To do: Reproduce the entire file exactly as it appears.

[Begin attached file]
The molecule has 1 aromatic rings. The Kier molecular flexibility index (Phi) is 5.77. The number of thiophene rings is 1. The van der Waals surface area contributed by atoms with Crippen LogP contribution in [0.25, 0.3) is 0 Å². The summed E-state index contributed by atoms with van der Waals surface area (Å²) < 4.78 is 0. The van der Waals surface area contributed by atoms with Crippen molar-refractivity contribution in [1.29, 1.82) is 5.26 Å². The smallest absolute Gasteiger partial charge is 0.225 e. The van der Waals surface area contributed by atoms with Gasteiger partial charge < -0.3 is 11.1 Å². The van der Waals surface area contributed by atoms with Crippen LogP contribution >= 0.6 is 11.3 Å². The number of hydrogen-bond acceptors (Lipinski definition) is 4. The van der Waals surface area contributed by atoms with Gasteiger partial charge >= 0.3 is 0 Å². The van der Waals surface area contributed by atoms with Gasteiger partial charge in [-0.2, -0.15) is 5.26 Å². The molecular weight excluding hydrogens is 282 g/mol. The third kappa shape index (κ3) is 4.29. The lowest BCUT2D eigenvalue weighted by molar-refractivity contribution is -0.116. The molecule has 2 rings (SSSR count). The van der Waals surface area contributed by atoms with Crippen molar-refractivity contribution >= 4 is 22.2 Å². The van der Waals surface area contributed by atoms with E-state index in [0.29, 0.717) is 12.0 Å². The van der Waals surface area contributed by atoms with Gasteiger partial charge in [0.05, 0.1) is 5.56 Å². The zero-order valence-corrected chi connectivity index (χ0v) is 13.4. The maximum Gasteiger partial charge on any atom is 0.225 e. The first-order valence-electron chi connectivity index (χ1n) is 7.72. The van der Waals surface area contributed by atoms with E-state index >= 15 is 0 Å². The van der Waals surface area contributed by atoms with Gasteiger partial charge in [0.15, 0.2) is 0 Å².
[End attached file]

The molecule has 1 aromatic rings. The Kier molecular flexibility index (Phi) is 5.77. The number of thiophene rings is 1. The van der Waals surface area contributed by atoms with Crippen LogP contribution in [0.25, 0.3) is 0 Å². The summed E-state index contributed by atoms with van der Waals surface area (Å²) < 4.78 is 0. The van der Waals surface area contributed by atoms with Crippen molar-refractivity contribution in [1.29, 1.82) is 5.26 Å². The smallest absolute Gasteiger partial charge is 0.225 e. The van der Waals surface area contributed by atoms with Gasteiger partial charge < -0.3 is 11.1 Å². The van der Waals surface area contributed by atoms with Crippen LogP contribution >= 0.6 is 11.3 Å². The number of hydrogen-bond acceptors (Lipinski definition) is 4. The van der Waals surface area contributed by atoms with Gasteiger partial charge >= 0.3 is 0 Å². The van der Waals surface area contributed by atoms with Gasteiger partial charge in [-0.2, -0.15) is 5.26 Å². The molecular weight excluding hydrogens is 282 g/mol. The third kappa shape index (κ3) is 4.29. The lowest BCUT2D eigenvalue weighted by molar-refractivity contribution is -0.116. The molecule has 2 rings (SSSR count). The van der Waals surface area contributed by atoms with Crippen molar-refractivity contribution >= 4 is 22.2 Å². The van der Waals surface area contributed by atoms with E-state index in [0.29, 0.717) is 12.0 Å². The van der Waals surface area contributed by atoms with Gasteiger partial charge in [0.05, 0.1) is 5.56 Å². The zero-order valence-corrected chi connectivity index (χ0v) is 13.4. The maximum Gasteiger partial charge on any atom is 0.225 e. The first-order valence-electron chi connectivity index (χ1n) is 7.72. The van der Waals surface area contributed by atoms with E-state index >= 15 is 0 Å². The van der Waals surface area contributed by atoms with Gasteiger partial charge in [0.15, 0.2) is 0 Å².